The mindset of waste, of course, transcends suburbia, as exemplified in that pile of dead coyotes, killed well outside of any cul de sac. You could argue those shooters had the same sense of disregard for the coyotes, that our predecessors had toward the bison and the passenger pigeon. Maybe even the same sense of indifference that drove a voracious mob to trample a Walmart worker on Black Friday a few years ago. Or, maybe a few steps removed from that, the carelessness I exhibited when I discarded something plastic in the trash years ago, something that’s now pulverized by ocean currents and floating around in the Great Pacific Garbage Patch.
Which brings me back around to the idea of preciousness, and how genuine transformation probably won’t come until we humans recognize inherent value, render the common uncommon, and forge a relationship with life outside ourselves, making it clear we actually are that life. Is that paradigm shift even possible in the face of what George Orwell called the public hunger for cheap palliatives? Or does our species face a revised existence, wherein our increasing alienation ultimately renders our own existence irrelevant? Maybe … if that’s how we choose to treat it all.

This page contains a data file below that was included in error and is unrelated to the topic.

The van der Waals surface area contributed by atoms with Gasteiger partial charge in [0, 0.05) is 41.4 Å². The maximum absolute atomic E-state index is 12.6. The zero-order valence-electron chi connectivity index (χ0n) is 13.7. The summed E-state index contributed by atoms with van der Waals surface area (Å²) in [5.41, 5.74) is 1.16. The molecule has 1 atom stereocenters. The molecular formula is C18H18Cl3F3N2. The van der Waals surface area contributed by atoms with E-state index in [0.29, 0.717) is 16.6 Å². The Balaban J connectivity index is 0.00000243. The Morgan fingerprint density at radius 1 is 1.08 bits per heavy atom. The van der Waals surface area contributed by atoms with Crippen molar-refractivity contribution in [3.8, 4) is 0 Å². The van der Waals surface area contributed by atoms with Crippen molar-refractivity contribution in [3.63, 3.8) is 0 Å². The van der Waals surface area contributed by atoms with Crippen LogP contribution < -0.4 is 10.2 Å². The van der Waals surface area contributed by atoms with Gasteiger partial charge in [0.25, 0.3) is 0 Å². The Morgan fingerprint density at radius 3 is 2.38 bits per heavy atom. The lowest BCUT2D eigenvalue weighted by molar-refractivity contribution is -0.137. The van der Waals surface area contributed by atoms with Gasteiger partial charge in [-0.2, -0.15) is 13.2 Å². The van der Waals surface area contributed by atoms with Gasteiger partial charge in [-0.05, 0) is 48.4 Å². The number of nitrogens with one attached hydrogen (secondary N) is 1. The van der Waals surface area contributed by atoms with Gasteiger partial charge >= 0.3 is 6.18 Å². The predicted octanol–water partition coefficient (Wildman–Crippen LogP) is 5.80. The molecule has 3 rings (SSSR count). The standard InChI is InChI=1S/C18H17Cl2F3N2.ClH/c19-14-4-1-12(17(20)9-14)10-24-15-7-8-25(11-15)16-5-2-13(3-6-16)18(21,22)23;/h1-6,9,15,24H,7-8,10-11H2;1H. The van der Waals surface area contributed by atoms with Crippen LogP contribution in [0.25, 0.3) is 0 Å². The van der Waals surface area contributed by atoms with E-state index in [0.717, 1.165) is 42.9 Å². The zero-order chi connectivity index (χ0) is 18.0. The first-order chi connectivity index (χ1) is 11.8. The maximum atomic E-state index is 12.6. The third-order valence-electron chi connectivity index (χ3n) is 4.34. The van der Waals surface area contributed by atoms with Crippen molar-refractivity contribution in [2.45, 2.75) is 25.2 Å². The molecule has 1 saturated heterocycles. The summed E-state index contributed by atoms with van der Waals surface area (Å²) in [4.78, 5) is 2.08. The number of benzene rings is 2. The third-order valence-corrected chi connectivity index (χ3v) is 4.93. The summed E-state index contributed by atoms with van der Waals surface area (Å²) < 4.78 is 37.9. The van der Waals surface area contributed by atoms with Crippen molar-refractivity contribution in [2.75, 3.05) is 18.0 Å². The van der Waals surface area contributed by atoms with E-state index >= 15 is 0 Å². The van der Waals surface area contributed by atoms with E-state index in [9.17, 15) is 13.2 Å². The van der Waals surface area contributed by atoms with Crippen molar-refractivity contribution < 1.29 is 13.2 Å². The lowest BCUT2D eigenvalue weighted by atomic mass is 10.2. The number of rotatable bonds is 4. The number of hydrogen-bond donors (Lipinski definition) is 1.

Apropos of my Pacific Northwest relocation, I’ll leave you with the famous quote from Chief Seattle, observations pre-dating Deep Ecology and Black Friday, both:
“This we know… the earth does not belong to man, man belongs to earth. All things are connected, like the blood which connects one family. Whatever befalls the earth befalls the children of the earth. Man did not weave the web of life — he is merely a strand in it. Whatever he does to the web, he does to himself.
~ Chief Seattle